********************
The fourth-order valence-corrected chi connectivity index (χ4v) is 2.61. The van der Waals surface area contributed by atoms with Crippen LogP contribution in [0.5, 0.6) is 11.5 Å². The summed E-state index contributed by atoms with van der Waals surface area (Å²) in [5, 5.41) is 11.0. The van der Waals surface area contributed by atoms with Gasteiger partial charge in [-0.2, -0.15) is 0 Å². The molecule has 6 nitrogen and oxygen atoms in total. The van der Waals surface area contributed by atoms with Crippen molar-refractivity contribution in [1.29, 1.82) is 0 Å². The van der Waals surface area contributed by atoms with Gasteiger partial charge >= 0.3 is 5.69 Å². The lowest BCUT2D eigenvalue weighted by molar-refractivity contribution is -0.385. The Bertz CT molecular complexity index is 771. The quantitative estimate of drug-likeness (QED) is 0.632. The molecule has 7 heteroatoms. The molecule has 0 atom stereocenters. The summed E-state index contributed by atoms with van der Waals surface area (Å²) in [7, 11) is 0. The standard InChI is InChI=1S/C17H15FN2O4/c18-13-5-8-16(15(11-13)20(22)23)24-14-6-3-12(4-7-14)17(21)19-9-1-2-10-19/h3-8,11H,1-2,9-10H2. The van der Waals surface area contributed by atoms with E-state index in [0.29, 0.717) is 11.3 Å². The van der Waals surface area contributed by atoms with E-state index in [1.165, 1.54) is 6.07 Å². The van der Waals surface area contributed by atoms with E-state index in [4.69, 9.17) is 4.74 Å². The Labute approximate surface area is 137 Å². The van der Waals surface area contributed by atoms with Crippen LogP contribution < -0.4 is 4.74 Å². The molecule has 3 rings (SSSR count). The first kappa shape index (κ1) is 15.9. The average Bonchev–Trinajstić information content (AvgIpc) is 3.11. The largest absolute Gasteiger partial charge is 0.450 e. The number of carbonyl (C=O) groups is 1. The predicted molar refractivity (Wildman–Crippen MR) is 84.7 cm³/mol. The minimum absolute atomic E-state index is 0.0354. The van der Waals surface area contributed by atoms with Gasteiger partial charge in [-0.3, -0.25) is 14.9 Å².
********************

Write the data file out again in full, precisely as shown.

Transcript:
The fourth-order valence-corrected chi connectivity index (χ4v) is 2.61. The van der Waals surface area contributed by atoms with Crippen LogP contribution in [0.5, 0.6) is 11.5 Å². The summed E-state index contributed by atoms with van der Waals surface area (Å²) in [5, 5.41) is 11.0. The van der Waals surface area contributed by atoms with Gasteiger partial charge in [-0.2, -0.15) is 0 Å². The molecule has 6 nitrogen and oxygen atoms in total. The van der Waals surface area contributed by atoms with Crippen molar-refractivity contribution in [1.29, 1.82) is 0 Å². The van der Waals surface area contributed by atoms with Gasteiger partial charge >= 0.3 is 5.69 Å². The lowest BCUT2D eigenvalue weighted by molar-refractivity contribution is -0.385. The Bertz CT molecular complexity index is 771. The quantitative estimate of drug-likeness (QED) is 0.632. The molecule has 7 heteroatoms. The molecule has 0 atom stereocenters. The summed E-state index contributed by atoms with van der Waals surface area (Å²) in [7, 11) is 0. The standard InChI is InChI=1S/C17H15FN2O4/c18-13-5-8-16(15(11-13)20(22)23)24-14-6-3-12(4-7-14)17(21)19-9-1-2-10-19/h3-8,11H,1-2,9-10H2. The van der Waals surface area contributed by atoms with E-state index in [0.29, 0.717) is 11.3 Å². The van der Waals surface area contributed by atoms with E-state index in [1.165, 1.54) is 6.07 Å². The van der Waals surface area contributed by atoms with E-state index in [4.69, 9.17) is 4.74 Å². The Labute approximate surface area is 137 Å². The van der Waals surface area contributed by atoms with Crippen LogP contribution < -0.4 is 4.74 Å². The molecule has 3 rings (SSSR count). The first kappa shape index (κ1) is 15.9. The average Bonchev–Trinajstić information content (AvgIpc) is 3.11. The largest absolute Gasteiger partial charge is 0.450 e. The number of carbonyl (C=O) groups is 1. The predicted molar refractivity (Wildman–Crippen MR) is 84.7 cm³/mol. The minimum absolute atomic E-state index is 0.0354. The van der Waals surface area contributed by atoms with Gasteiger partial charge in [-0.3, -0.25) is 14.9 Å².